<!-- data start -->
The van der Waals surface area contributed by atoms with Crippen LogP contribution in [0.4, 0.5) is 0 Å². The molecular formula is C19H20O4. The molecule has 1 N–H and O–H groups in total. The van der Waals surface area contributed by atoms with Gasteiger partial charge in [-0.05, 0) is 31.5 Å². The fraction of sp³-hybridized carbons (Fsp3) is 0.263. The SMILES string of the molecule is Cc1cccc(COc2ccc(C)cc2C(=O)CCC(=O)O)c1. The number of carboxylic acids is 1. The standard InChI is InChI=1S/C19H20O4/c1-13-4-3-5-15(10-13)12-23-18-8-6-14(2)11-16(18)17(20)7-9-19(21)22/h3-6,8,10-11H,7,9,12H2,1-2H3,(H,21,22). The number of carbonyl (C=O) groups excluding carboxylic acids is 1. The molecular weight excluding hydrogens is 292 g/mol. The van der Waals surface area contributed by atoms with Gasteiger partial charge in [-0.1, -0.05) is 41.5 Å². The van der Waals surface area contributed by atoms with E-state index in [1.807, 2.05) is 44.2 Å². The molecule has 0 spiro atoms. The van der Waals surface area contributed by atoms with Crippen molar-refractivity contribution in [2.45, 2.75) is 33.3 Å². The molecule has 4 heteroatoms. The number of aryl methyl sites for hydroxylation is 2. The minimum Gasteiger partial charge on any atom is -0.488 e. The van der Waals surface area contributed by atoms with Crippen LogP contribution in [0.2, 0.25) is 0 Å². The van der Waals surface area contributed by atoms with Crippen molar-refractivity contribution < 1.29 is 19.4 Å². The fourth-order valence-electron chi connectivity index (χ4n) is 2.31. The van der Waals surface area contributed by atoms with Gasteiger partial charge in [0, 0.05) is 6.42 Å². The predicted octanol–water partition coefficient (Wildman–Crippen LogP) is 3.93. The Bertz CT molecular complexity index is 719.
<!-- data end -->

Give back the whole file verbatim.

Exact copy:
The van der Waals surface area contributed by atoms with Crippen LogP contribution in [0.4, 0.5) is 0 Å². The molecular formula is C19H20O4. The molecule has 1 N–H and O–H groups in total. The van der Waals surface area contributed by atoms with Gasteiger partial charge in [-0.05, 0) is 31.5 Å². The fraction of sp³-hybridized carbons (Fsp3) is 0.263. The SMILES string of the molecule is Cc1cccc(COc2ccc(C)cc2C(=O)CCC(=O)O)c1. The number of carboxylic acids is 1. The standard InChI is InChI=1S/C19H20O4/c1-13-4-3-5-15(10-13)12-23-18-8-6-14(2)11-16(18)17(20)7-9-19(21)22/h3-6,8,10-11H,7,9,12H2,1-2H3,(H,21,22). The number of carbonyl (C=O) groups excluding carboxylic acids is 1. The molecular weight excluding hydrogens is 292 g/mol. The van der Waals surface area contributed by atoms with Gasteiger partial charge in [-0.1, -0.05) is 41.5 Å². The van der Waals surface area contributed by atoms with E-state index in [1.807, 2.05) is 44.2 Å². The molecule has 0 spiro atoms. The van der Waals surface area contributed by atoms with Crippen molar-refractivity contribution in [2.45, 2.75) is 33.3 Å². The molecule has 4 heteroatoms. The number of aryl methyl sites for hydroxylation is 2. The minimum Gasteiger partial charge on any atom is -0.488 e. The van der Waals surface area contributed by atoms with Crippen LogP contribution in [0.2, 0.25) is 0 Å². The van der Waals surface area contributed by atoms with Crippen molar-refractivity contribution < 1.29 is 19.4 Å². The fourth-order valence-electron chi connectivity index (χ4n) is 2.31. The van der Waals surface area contributed by atoms with Gasteiger partial charge in [0, 0.05) is 6.42 Å². The predicted octanol–water partition coefficient (Wildman–Crippen LogP) is 3.93. The Bertz CT molecular complexity index is 719.